This is the original brake...
This is the original brake and suspension setup at the right rear wheel. The drum brake setup was adequate for around-town driving, but sure not up to managing the 290 ponies put out by our new GM Performance Parts crate engine.
If you've been following our '59 surprise package, you'll know that Rob Sutter's long-dormant C1 was spirited out of storage by friend and business partner Bob Yeoman who repaid a long-standing debt of gratitude by secretly having a GM crate engine installed in Rob's otherwise undriveable C1. The former dragster engine originally donated to this car was just never streetable and, as a result, Rob rarely took to the road in his '59.
You'll also recall that the project quickly escalated (as these things so often do) to many underhood upgrades and, ultimately, to new brake and suspension systems necessary to match the car's agility and safety levels to match the performance of the car's new powerplant. And so Rob's wife Bonnie secretly got suckered in (er, "volunteered") to pony up some piggy bank money to help fund the expanded budget needed to complete the project.
In our last installment we covered the installation of Independent Front Suspension (IFS) and rack-and-pinion steering courtesy of Jim Meyer Racing, as well as front disc brakes from Stainless Steel Brakes Corp. This month we'll see how the creative guys at Gardner's Automotive in Easton, PA "massaged" the rear brakes and suspension to match the contemporary front underpinnings.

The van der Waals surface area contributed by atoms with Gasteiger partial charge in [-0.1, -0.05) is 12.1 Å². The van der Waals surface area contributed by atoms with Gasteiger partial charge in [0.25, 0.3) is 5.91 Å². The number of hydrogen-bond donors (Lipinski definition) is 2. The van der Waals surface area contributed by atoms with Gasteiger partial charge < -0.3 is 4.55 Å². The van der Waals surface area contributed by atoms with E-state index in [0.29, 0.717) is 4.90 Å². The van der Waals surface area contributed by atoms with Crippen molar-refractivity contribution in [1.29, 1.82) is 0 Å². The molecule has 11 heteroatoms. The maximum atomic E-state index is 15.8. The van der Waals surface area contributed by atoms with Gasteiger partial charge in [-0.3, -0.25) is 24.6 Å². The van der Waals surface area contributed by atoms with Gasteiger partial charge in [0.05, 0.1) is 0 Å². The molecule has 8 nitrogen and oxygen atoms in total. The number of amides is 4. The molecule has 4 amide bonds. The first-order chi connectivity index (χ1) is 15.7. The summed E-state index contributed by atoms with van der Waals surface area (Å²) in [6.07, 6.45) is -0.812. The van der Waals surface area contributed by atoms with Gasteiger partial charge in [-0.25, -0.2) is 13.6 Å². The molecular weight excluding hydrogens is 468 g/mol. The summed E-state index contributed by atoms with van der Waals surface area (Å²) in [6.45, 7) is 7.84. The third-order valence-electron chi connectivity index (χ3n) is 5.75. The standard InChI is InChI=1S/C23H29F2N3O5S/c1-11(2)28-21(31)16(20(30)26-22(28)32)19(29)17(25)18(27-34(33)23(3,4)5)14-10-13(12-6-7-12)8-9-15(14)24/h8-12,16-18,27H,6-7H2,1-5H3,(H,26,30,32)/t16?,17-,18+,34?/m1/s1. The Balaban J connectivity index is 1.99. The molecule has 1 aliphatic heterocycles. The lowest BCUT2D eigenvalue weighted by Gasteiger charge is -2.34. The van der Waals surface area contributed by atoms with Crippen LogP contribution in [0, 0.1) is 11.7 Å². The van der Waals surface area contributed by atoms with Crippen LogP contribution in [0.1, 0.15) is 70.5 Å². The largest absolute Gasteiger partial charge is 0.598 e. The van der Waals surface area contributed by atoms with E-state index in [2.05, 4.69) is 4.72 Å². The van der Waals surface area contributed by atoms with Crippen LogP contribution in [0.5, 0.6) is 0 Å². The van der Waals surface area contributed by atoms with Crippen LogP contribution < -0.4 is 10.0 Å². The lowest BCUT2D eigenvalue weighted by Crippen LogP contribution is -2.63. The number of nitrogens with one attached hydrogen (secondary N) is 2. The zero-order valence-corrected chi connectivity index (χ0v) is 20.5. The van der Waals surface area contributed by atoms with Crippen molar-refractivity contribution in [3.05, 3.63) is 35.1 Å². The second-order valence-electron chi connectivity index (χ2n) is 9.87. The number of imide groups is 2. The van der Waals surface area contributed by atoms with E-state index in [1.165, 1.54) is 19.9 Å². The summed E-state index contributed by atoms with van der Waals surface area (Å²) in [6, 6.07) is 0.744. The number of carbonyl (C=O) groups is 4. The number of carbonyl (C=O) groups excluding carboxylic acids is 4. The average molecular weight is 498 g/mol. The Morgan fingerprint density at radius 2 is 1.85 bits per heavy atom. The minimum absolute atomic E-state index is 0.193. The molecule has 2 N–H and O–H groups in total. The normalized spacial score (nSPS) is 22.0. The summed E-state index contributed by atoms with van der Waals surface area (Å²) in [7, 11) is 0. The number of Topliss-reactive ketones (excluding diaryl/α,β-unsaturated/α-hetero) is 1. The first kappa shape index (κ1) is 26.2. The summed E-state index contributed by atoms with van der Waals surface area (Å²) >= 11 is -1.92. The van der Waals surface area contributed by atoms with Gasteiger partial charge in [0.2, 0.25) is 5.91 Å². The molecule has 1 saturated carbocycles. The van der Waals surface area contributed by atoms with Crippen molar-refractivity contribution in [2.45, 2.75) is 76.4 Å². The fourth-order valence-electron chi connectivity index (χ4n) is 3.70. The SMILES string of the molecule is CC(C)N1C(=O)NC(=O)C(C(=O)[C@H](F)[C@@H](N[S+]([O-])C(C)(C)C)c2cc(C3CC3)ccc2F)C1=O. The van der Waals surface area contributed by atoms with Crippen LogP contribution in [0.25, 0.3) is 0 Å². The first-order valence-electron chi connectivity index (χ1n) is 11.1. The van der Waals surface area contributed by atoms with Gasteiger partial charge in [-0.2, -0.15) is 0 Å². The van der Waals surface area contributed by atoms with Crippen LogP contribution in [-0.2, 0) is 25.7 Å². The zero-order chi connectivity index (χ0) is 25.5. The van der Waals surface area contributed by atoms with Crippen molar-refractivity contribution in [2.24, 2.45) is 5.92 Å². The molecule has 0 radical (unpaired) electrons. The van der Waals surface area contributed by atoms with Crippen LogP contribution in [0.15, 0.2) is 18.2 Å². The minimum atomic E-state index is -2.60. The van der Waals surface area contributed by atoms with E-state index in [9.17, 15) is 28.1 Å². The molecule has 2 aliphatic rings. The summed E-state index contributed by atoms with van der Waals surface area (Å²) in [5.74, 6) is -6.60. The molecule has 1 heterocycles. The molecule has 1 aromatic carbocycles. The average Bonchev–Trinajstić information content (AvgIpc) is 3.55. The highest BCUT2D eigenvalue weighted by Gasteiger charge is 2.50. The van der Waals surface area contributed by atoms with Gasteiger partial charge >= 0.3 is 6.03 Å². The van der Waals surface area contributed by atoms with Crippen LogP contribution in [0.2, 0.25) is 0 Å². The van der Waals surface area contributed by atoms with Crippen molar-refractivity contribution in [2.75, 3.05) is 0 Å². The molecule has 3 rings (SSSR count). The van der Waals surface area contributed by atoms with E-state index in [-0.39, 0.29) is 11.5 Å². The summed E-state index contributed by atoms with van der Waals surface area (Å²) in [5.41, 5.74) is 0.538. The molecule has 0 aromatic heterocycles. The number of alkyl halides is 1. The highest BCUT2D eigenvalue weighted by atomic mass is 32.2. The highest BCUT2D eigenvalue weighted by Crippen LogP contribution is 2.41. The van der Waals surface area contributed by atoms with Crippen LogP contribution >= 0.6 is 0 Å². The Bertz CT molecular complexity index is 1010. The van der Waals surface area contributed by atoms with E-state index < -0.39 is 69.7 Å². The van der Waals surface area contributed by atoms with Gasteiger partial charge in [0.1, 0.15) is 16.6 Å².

The axle shaft on these cars...
The axle shaft on these cars is held in place by a retaining plate. Four bolts hold the retaining plate to the axle housing, and the axle, bearing, and retaining plate come out after the removal of four nuts behind the backing plate. Unlike newer design axles, there are no "C" clips holding the axle shaft to the inside of the differential; C1's use the retaining plate design. With the four bolts out, it's usually necessary to use a slide hammer to pull the axle shaft out, since the bearing is usually a snug fit in the axle housing.
The key components in this phase of the project included:
* First-off-the-line fiberglass mono leaf springs from Vette Brakes & Products
* QA1 rear shocks
* Rear disc brake setup from Stainless Steel Brakes Corp. to complement their front disc brake setup
* Rear sway bar from Jim Meyer Racing
The live axle leaf spring rear axle setup originally installed on C1's was functional, but was never up to the task of handling the horsepower of the 2x4 and F.I. engines that were optional in 1959. So it was certainly inadequate for the 290 ponies put out by the newly-installed GM crate engine, even with the traction bars, which GM called "radius rods," that became standard equipment on C1 Corvettes in 1959. And it was also incompatible with the high-tech new front end which included IFS, R&P, and beefy disc brakes.
Upgrade honors went to Gardner's Automotive in Easton, PA, which had performed the engine transplant along with the front end enhancements. Gary Gardner, along with his son Craig and grandson Kyle, have done much Corvette work over the years, and eagerly took on the task of bringing the '59's rear suspension into the 21st century.
The following photos and captions illustrate the key steps in the transition. The job proved fairly straightforward, thanks to very well engineered parts from the participating suppliers. And it also proved very rewarding, since the new configuration resulted in a car that handles and stops better than most of the C1's we've had the pleasure of piloting.
|Difficulty Index - 3 Wrenches|
|Anyone's Project: no tools required||1 Wrench|
|Beginner: basic tools||2 Wrenches|
|Experienced: special tools||3 Wrenches|
|Accomplished: special tools and outside help||4 Wrenches|
|Professionals Only: send this work out||5 Wrenches|